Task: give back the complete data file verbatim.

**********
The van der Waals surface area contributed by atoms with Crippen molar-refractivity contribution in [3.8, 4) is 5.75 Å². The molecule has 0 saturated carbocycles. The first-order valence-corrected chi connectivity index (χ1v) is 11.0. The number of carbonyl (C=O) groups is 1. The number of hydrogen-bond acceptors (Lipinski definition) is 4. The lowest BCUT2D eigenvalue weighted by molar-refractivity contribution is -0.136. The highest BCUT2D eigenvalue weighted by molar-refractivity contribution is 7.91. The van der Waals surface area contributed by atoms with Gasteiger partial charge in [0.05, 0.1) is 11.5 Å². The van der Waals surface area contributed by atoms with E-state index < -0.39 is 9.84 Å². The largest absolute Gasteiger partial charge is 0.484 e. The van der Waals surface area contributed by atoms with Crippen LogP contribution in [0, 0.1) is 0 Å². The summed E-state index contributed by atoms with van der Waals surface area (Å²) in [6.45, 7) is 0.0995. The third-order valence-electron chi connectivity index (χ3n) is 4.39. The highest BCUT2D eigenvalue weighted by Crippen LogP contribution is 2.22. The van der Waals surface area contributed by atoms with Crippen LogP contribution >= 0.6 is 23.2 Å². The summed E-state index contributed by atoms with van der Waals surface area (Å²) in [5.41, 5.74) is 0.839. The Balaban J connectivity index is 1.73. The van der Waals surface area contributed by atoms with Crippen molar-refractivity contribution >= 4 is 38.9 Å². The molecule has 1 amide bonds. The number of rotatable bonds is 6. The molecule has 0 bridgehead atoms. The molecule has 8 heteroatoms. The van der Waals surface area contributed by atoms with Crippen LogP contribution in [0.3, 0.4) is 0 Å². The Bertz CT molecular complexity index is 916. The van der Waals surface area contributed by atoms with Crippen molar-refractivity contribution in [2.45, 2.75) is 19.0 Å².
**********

The van der Waals surface area contributed by atoms with Crippen molar-refractivity contribution in [3.8, 4) is 5.75 Å². The molecule has 0 saturated carbocycles. The first-order valence-corrected chi connectivity index (χ1v) is 11.0. The number of carbonyl (C=O) groups is 1. The number of hydrogen-bond acceptors (Lipinski definition) is 4. The lowest BCUT2D eigenvalue weighted by molar-refractivity contribution is -0.136. The highest BCUT2D eigenvalue weighted by molar-refractivity contribution is 7.91. The van der Waals surface area contributed by atoms with Gasteiger partial charge in [0.05, 0.1) is 11.5 Å². The van der Waals surface area contributed by atoms with E-state index < -0.39 is 9.84 Å². The largest absolute Gasteiger partial charge is 0.484 e. The van der Waals surface area contributed by atoms with Crippen LogP contribution in [0, 0.1) is 0 Å². The summed E-state index contributed by atoms with van der Waals surface area (Å²) in [6.45, 7) is 0.0995. The third-order valence-electron chi connectivity index (χ3n) is 4.39. The highest BCUT2D eigenvalue weighted by Crippen LogP contribution is 2.22. The van der Waals surface area contributed by atoms with Crippen LogP contribution >= 0.6 is 23.2 Å². The summed E-state index contributed by atoms with van der Waals surface area (Å²) in [5.41, 5.74) is 0.839. The Balaban J connectivity index is 1.73. The van der Waals surface area contributed by atoms with Crippen molar-refractivity contribution >= 4 is 38.9 Å². The molecule has 1 amide bonds. The number of rotatable bonds is 6. The molecule has 0 bridgehead atoms. The molecule has 8 heteroatoms. The van der Waals surface area contributed by atoms with Crippen LogP contribution in [0.3, 0.4) is 0 Å². The Bertz CT molecular complexity index is 916. The van der Waals surface area contributed by atoms with Crippen molar-refractivity contribution in [2.45, 2.75) is 19.0 Å².